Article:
The leader of a mutiny in Papua New Guinea on Thursday demanded the governor-general reinstate former Prime Minister Michael Somare and set a seven-day deadline for lawmakers to resolve a constitutional crisis.
The Pacific Island nation has been through a prolonged period of political instability, with incumbent Prime Minister Peter O'Neill taking office late last month after Somare was ruled ineligible to be an MP due to a long illness.
Colonel Yaura Sasa claims to head Papua New Guinea's armed forces after soldiers earlier raided barracks and seized their chief commander.
My task is restoring the integrity and respect of the constitution and the judiciary, Sasa told reporters in the commander's office in Port Moresby's Murray barracks.
I am now calling on the head of state (Governor General Sir Michael Ogio) to immediately implement Sir Michael's post as prime minister.
He said O'Neill must recall parliament and give the nation's 109 members of parliament a seven-day deadline to sort out the constitutional mess.
I have been duly appointed by the government of Sir Michael Somare, he added.
The political crisis has jeopardised its prospects as an investment destination just as U.S. oil giant ExxonMobil develops a $15.7 billion liquefied natural gas plant, the country's biggest-ever resource project.
Twelve to 20 rebel troops raided Taurama barracks in the capital in the early hours of the morning, before moving to the headquarters of the defence forces, Murray Barracks, the ABC and local media reported.
Rebels put Brigadier General Francis Agwi under house arrest and replaced him with Colonel Sasa, a former defence attaché to Indonesia, it added.
There were no immediate reports of violence at the barracks or in the streets of Port Moresby.
I can confirm that there is a mutiny, the deputy editor of the Post-Courier newspaper, Peter Korugl, told Reuters. Members of the First Pacific Islands Regiment were behind the action, he added.
Neighbouring Australia called for a restoration in the line of command in Papua New Guinea's defence forces.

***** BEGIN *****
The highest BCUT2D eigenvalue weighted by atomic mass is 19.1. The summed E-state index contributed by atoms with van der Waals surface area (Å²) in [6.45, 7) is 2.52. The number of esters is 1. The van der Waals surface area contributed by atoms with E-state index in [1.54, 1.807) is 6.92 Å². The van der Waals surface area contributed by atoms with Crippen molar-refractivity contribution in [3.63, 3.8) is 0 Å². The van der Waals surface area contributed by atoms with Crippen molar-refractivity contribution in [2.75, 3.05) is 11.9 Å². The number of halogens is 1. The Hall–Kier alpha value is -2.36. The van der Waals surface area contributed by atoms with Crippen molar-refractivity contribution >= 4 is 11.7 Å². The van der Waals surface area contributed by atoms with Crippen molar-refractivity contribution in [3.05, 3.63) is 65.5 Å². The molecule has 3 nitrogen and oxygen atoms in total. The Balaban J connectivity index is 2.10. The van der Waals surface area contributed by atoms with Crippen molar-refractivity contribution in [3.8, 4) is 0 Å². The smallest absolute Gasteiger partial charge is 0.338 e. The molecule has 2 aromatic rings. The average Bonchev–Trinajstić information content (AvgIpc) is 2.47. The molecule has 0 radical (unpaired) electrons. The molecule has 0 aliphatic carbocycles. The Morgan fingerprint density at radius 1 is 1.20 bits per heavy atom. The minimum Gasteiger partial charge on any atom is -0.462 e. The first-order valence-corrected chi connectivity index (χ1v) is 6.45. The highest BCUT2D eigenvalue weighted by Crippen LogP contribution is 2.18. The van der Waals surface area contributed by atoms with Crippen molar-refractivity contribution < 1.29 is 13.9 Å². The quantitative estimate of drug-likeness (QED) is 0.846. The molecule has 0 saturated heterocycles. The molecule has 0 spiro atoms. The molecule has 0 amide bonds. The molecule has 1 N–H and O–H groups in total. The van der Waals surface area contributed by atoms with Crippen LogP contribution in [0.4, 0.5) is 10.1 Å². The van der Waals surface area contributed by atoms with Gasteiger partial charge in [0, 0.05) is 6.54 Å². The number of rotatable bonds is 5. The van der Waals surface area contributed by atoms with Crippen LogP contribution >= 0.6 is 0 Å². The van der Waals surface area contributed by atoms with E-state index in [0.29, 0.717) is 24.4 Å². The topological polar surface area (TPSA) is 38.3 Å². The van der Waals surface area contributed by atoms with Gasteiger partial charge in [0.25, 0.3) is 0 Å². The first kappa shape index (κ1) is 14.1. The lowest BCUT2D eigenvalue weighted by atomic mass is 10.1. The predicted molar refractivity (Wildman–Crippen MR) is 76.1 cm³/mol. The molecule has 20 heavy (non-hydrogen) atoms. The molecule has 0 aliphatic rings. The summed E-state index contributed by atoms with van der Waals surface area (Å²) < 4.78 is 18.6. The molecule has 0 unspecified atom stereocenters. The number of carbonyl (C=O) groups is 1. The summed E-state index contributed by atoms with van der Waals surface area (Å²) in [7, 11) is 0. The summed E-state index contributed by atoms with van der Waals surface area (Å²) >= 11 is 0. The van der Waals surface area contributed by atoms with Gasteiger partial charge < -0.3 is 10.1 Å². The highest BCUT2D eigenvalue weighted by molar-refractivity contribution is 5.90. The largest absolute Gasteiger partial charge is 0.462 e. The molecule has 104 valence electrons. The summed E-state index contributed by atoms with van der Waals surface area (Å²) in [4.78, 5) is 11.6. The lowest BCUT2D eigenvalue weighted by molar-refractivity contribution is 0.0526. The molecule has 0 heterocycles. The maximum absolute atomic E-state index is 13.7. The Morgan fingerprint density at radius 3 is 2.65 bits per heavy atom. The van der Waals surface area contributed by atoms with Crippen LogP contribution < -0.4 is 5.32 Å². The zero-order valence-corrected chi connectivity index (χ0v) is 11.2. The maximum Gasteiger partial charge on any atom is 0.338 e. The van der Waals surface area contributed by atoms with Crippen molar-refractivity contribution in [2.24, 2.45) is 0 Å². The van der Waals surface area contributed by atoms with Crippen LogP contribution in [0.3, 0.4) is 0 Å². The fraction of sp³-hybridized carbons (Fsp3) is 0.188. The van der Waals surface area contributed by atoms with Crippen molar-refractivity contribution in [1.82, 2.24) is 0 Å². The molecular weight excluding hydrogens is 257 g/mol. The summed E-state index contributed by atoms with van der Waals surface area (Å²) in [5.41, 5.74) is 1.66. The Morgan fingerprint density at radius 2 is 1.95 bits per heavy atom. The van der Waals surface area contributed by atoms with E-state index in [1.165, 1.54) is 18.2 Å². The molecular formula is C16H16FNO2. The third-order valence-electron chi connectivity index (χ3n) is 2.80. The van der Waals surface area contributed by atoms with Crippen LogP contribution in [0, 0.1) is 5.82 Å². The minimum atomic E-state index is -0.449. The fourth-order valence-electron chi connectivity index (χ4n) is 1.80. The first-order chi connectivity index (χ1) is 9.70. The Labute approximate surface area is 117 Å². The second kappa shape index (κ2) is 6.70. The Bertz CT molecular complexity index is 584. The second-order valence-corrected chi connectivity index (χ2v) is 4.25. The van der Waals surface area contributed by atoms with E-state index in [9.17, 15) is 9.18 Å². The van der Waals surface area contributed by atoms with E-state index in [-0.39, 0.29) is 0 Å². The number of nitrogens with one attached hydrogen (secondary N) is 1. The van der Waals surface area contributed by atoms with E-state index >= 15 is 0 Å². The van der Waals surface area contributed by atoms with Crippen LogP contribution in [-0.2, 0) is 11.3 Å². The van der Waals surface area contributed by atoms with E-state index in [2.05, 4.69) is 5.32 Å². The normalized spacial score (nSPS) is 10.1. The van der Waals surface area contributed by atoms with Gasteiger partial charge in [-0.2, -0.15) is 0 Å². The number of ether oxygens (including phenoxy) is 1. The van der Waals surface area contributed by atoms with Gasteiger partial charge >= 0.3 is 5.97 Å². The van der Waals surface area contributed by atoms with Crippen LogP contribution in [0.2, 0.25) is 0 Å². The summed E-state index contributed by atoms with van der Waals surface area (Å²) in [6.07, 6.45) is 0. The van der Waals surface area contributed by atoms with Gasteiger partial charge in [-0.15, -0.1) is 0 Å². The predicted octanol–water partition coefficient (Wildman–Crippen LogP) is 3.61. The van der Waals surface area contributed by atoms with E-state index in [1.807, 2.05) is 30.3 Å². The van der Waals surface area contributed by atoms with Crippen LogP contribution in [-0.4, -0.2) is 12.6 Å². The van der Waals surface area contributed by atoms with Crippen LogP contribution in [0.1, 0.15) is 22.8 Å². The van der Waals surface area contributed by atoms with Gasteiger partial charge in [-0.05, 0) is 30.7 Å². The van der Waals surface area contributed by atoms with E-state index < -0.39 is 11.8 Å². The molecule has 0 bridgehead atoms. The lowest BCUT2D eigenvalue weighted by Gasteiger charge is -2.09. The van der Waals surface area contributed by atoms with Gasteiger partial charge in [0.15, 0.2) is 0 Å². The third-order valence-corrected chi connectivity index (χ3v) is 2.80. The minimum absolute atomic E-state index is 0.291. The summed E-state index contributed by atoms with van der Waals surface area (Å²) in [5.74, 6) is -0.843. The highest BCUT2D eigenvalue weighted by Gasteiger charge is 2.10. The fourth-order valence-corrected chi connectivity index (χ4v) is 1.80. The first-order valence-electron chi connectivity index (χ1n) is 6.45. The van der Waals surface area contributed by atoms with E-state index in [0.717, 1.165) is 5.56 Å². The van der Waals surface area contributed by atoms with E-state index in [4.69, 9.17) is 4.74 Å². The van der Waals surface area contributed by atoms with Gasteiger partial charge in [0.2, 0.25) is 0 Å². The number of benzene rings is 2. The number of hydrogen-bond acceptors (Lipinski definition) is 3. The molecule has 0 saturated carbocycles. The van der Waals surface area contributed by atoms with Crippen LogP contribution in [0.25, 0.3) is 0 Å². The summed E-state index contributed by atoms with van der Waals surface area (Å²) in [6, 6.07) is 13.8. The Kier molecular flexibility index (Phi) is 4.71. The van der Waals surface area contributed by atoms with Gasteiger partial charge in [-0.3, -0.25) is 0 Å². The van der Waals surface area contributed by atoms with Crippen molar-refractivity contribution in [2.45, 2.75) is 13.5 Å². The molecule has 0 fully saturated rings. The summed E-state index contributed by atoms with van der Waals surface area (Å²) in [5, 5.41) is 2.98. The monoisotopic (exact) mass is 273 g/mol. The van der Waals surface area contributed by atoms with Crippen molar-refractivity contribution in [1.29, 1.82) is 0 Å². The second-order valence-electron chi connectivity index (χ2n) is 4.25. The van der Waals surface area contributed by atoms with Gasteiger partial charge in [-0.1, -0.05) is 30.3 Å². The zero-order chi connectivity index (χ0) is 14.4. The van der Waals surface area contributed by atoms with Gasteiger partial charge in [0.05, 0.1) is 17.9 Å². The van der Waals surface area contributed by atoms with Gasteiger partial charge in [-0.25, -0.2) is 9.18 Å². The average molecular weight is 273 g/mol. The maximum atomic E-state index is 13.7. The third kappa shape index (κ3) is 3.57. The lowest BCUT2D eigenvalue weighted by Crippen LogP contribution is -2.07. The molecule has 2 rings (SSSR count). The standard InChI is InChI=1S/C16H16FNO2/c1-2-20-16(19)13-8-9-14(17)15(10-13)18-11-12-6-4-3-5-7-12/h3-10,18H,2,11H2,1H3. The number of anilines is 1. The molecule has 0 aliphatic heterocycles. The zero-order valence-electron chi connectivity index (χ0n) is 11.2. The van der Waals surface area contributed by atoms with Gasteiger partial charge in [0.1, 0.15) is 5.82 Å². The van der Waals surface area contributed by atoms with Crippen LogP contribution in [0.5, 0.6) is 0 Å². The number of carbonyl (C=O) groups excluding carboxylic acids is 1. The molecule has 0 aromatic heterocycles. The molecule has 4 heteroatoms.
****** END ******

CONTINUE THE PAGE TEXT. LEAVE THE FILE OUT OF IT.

We urge that the situation be resolved as soon as possible, and that the Papua New Guinea Defence Force chain of command is restored, the foreign ministry said in a statement.
It added, however, that an Australian diplomat had spoken to Agwi since his seizure, lending weight to reports that Papua New Guinea authorities were trying to calm the situation.
Australians in the city were told to limit their travel and exercise a high degree of caution.
Frank Kolma, the editor in chief of The National newspaper in Papua New Guinea, said the rebels were using the phrase 'Operation Protect the Constitution'.
Kolma, who drove past Murray Barracks earlier on Thursday, said that although the city was calm, a large number of cars were parked outside the barracks and few people appeared to be going in or out.
There was no obvious display of firearms, he said.
We hear that the commander has been asked not to leave his house. He is virtually under house arrest at Murray Barracks in the centre of Port Moresby, Kolma told Reuters.
Last month, O'Neill declared victory in the standoff against Somare after the governor general named him the legitimate head of government. The country's civil service, police and army leaders also backed O'Neill, though the ABC speculated that some sections of the army could still be supportive of Somare.
For many Papua New Guineans, the crisis is a contest between the old political guard of Somare -- known as The Chief who led the country to independence -- and O'Neill's administration, which is seen offering a fresh, more open alternative.
Elections are due in June.
(Reporting by Lincoln Feast and Chris McCall; Writing by Mark Bendeich and James Grubel; Editing by Jonathan Thatcher)